A Nighttime Curfew and One-Hour Exercise Rule Will Now Apply in Sydney's 12 LGAs of Concern

From Monday, August 23, residents of the city's hotspot areas will be under even tighter restrictions — and they'll apply throughout Sydney's third month of lockdown.
Sarah Ward
Published on August 20, 2021

As Greater Sydney's lockdown has continued, and locally acquired COVID-19 cases have concentrated in certain areas, the New South Wales Government has reacted by implementing stricter rules in places it has dubbed Local Government Areas of concern. Already, folks living in these spots are only required to travel five kilometres from their homes unless there are exceptional circumstances, and they must wear masks whenever they leave the house — and they'll be under addition restrictions, too, from 12.01am on Monday, August 23.

Today, Friday, August 20, New South Wales Premier Gladys Berejiklian revealed that Greater Sydney's now two-month-long lockdown will not be ending on Saturday, August 28 as previously announced the last time stay-at-home orders were extended. Instead, lockdown will now continue until the end of September, and it'll bring with it a nighttime curfew and a strict exercise limit for hotspot LGAs.

Coming into effect on Monday: a 9pm–5am curfew for people who live in the Bayside, Blacktown, Burwood, Campbelltown, Canterbury-Bankstown, Cumberland, Fairfield, Georges River, Liverpool, Parramatta and Strathfield LGAs, as well as 12 suburbs in the Penrith. So, residents won't be able to leave their homes during those times except for authorised work or for emergencies.

"Police will be stopping everybody who's leaving their home from 9pm to 5am, and again this is based on police feedback received in the last few days about the type of activity that's unfortunately being carried out by a small number of people — but as we said Delta doesn't leave any room for error," advised the Premier. "And I apologise deeply to the vast majority of people in those communities for so doing the right thing, but for our own health and safety moving forward we need to make these difficult decisions," she continued.

In hotspot LGAs, exercising will also be limited to one hour per day. "Unfortunately too many people are using that for the wrong reasons," said the Premier.

Plus, more businesses in these areas will also need to move to click-and-collect shopping — including garden centres, plant nurseries, office supplies, hardware and building supplies, rural supplies and pet supplies.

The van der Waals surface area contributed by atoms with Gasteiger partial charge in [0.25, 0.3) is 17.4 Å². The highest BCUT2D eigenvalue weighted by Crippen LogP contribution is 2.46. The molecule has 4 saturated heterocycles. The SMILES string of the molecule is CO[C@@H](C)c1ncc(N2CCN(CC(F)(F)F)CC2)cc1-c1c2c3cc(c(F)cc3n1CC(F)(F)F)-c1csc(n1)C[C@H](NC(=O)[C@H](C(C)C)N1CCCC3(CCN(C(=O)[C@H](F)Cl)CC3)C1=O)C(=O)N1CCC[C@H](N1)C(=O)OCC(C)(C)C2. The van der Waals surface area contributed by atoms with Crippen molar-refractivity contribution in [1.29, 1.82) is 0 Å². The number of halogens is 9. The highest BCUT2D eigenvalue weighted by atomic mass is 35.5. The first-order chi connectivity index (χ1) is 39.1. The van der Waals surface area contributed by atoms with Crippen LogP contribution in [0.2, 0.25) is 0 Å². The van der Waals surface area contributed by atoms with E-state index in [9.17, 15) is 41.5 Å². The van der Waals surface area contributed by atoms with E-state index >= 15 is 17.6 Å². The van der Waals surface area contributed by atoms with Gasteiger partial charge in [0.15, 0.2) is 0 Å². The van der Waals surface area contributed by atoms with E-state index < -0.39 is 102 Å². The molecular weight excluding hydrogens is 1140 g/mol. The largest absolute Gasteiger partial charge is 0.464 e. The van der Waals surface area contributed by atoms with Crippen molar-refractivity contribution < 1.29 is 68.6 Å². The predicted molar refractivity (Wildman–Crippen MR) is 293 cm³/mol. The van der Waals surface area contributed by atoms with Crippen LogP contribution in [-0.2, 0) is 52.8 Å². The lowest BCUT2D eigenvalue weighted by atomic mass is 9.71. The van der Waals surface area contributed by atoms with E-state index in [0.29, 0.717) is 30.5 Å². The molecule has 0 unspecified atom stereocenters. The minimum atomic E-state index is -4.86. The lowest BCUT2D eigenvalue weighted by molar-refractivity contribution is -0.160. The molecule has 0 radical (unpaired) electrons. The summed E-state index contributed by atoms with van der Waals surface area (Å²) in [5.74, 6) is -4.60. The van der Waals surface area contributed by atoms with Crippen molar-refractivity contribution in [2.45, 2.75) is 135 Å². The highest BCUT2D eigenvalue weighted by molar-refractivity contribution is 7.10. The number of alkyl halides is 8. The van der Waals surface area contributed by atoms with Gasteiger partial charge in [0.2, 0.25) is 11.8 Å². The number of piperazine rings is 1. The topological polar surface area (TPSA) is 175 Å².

Also, the NSW police have been given extra powers to direct anyone who isn't from a LGA of concern that's found inside one of the hotspot areas to self-quarantine for 14 days.

And, there's a few new rules around workplaces and authorised workers, too. Childcare workers and disability support workers who live or work in an LGA of concern are required to have had their first vaccination dose by Monday, August 30 — and authorised workers who work outside their hotspot LGA can only go to work if their worksite has rapid antigen testing or they've had their first jab by the same date. Also, from Saturday, August 28, authorised workers from LGAs of concern will need to carry a Service NSW permit saying they're an authorised worker and can't work from home. The same will apply if you're an authorised worker heading into those hotspot LGAs — so you'll need to have a permit as well.

Changing Sydney's lockdown approach — and extending the stay-at-home orders — isn't unexpected given that locally acquired COVID-19 case numbers have hovered above 600 for several days now. NSW reported 644 new cases in the 24 hours to 8pm on Thursday, August 19.

The Premier has been talking up the possibility of eased restrictions for vaccinated people once the state hits the six million jabs mark, and is set to provide more information on what that means in practical terms sometime next week.

As always, Sydneysiders are also asked to continue to frequently check NSW Health's long list of locations and venues that positive coronavirus cases have visited. If you've been to anywhere listed on the specific dates and times, you'll need to get tested immediately and follow NSW Health's self-isolation instructions.

In terms of symptoms, you should be looking out for coughs, fever, sore or scratchy throat, shortness of breath, or loss of smell or taste — and getting tested at a clinic if you have any.

Stricter rules will apply in Sydney's 12 LGAs of concern from 12.01am on Monday, August 23 — and Greater Sydney, the Blue Mountains and Wollongong will remain in lockdown until at least the end of September. For more information about the status of COVID-19 in NSW, head to the NSW Health website.

Top image: The Commercial Hotel.

Published on August 20, 2021 by Sarah Ward
Tap and select Add to Home Screen to access Concrete Playground easily next time. x